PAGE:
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So, what tax reliefs exist for capital investments?
Around this time last year, the Government introduced a temporary ‘super-deduction’ for qualifying capital expenditure, which allows companies to cut their tax bill by up to 25p for every £1 of capital investment between 1 April 2021 and 31 March 2023. This ‘super-deduction’ has been one of the most attractive tax incentives for capital investment in modern history.
With the ‘super-deduction’ coming to an end in April 2023 and the 100% Annual Investment Allowance (‘AIA’) due to reduce from £1m to £200k then also, concern existed prior to the Spring Statement that the Government was no longer committed to incentivising companies for capital investment. This concern was further heightened by the looming increase in the corporation tax rate - from 1 April 2023, your company could be paying corporation tax at 25% if your profits exceed £250k.
However, during his Spring Statement address, the Chancellor sought to subdue such concerns by announcing that the Government will consult on potential changes to the UK’s capital allowance regime over the summer. The objective of this is to facilitate future business capital investment, which in turn, should drive growth across the UK and raise tax competitiveness.
Initial proposals include an increase in the permanent level of AIA to say £500k, which would enable companies to deduct up to £500k against taxable profits in the year of expenditure. The AIA threshold has fluctuated over the last number of years, and was temporarily increased to £1m. Whilst lower than the current limit, the introduction of the permanent level of AIA will offer consistent levels of tax relief, helping with your investment planning.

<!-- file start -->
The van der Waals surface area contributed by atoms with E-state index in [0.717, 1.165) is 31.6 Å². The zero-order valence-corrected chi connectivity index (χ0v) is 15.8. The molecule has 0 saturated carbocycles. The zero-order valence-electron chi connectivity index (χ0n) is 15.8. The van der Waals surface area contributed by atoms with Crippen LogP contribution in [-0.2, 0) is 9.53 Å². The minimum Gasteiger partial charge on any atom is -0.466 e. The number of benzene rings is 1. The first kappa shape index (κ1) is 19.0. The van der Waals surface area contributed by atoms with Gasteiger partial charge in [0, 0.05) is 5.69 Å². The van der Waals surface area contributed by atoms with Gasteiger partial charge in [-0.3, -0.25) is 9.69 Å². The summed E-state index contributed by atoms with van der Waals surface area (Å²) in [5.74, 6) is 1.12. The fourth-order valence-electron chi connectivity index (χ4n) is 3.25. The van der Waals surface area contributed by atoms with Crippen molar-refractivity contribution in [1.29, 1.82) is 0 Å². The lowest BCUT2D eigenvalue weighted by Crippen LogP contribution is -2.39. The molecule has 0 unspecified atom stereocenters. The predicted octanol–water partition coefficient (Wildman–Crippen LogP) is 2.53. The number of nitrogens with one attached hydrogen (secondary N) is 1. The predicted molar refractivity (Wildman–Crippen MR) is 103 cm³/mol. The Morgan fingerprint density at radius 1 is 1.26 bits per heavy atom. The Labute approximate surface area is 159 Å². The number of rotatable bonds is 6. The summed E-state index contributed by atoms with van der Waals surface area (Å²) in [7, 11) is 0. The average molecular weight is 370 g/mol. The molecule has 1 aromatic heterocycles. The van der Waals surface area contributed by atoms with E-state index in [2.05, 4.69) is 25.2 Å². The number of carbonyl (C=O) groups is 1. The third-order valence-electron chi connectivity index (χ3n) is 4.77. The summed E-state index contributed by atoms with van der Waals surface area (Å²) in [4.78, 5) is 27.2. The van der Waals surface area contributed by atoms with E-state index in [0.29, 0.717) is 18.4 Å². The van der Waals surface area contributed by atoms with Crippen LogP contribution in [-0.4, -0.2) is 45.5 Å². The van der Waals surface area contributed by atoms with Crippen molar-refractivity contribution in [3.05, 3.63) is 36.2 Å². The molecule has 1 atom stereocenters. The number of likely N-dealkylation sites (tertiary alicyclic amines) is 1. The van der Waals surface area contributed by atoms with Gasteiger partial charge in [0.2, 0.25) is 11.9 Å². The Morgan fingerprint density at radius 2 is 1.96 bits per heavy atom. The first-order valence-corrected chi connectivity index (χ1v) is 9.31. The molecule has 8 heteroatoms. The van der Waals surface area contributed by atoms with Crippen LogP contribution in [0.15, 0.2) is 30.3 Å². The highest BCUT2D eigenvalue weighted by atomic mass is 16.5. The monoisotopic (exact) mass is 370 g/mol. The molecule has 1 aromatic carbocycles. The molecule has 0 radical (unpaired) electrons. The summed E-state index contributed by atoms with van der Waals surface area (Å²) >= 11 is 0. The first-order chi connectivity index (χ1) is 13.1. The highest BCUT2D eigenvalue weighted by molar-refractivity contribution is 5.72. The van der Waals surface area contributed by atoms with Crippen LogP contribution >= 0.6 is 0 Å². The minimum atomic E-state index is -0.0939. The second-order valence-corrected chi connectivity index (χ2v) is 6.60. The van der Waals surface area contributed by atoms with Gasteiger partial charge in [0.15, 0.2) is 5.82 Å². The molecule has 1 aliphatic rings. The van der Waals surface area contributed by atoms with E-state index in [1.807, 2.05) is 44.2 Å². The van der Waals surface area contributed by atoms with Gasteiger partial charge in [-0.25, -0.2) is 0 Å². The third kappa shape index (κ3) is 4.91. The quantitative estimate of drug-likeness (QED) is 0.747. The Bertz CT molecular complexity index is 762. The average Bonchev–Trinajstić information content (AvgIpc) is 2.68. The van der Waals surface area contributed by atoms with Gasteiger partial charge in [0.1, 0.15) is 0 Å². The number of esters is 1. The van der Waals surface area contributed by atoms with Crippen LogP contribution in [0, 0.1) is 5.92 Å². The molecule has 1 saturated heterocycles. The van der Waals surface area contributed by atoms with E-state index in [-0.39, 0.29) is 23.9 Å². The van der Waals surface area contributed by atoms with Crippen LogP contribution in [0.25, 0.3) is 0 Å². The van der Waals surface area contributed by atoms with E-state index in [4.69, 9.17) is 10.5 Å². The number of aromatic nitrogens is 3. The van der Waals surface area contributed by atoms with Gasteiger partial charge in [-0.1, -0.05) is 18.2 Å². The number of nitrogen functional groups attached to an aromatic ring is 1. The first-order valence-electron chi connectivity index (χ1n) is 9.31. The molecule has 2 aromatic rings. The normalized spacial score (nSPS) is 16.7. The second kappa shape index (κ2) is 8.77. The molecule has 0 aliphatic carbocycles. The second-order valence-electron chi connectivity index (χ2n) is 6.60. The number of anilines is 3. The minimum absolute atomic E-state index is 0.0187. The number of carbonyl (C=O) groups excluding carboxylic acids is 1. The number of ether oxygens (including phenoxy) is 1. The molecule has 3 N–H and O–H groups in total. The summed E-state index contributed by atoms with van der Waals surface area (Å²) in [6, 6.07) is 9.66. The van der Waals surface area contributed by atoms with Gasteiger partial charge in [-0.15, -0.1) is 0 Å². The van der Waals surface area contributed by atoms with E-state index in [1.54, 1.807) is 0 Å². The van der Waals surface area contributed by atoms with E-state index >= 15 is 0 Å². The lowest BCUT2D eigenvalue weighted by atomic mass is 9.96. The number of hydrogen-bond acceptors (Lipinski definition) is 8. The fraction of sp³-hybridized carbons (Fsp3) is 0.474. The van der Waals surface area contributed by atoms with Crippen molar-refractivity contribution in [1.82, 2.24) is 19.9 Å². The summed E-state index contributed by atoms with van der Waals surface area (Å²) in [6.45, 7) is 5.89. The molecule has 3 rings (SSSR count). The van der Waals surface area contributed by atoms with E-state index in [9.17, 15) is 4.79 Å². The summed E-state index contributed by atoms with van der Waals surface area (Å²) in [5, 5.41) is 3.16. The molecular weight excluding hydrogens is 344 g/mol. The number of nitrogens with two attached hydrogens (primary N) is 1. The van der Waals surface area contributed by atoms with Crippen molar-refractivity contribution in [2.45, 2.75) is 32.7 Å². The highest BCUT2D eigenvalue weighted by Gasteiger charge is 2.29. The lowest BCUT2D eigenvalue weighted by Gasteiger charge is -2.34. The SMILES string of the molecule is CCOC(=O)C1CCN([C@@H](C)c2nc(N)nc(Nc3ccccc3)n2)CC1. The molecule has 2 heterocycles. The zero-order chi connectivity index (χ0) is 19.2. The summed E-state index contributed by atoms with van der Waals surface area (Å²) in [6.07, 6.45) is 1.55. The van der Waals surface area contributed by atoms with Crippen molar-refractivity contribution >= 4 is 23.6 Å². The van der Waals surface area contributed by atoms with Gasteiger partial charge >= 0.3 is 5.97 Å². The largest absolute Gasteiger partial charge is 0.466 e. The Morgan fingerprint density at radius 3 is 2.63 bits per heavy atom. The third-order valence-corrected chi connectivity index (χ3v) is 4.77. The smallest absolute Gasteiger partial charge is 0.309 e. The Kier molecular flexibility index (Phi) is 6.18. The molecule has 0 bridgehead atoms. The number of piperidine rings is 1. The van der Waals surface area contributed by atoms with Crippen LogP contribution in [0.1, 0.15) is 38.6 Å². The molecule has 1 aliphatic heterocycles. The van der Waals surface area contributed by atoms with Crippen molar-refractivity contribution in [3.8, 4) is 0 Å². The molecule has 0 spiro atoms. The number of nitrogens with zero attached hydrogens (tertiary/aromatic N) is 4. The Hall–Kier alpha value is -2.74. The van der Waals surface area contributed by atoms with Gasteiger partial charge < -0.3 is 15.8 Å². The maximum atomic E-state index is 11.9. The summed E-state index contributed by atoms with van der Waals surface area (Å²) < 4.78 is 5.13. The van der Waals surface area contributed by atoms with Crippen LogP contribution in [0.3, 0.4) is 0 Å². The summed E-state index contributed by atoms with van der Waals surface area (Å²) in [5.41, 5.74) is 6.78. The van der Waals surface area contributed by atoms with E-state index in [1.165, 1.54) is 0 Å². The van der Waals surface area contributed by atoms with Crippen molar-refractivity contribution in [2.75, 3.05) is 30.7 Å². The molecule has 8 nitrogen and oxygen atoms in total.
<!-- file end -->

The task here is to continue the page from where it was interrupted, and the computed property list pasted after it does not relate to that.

Another option under consideration is the introduction of a permanent additional deduction, bringing the overall amount that can be claimed to greater than 100% of the initial cost. An additional capital allowance of 20% has been mooted for the first year, on top of standard writing down allowances on the initial cost across the first and subsequent years. This would allow companies to cut their tax bill by up to 30p for every £1 of capital investment.
The government also mentioned introducing a First Year Allowance for main and special rate assets, where companies can deduct, for example, 40% and 13% in the first year, with the remaining expenditure written down at standard allowances.
Whilst the spring budget does not contain concrete details on what the capital allowances regime will look like moving forward, it’s encouraging that the Government remains focused on providing generous tax reliefs on capital investment beyond March 2023. If your business is planning to make substantial capital investments, you should consult with your tax advisor as soon as possible to ensure that you are in the best position to benefit.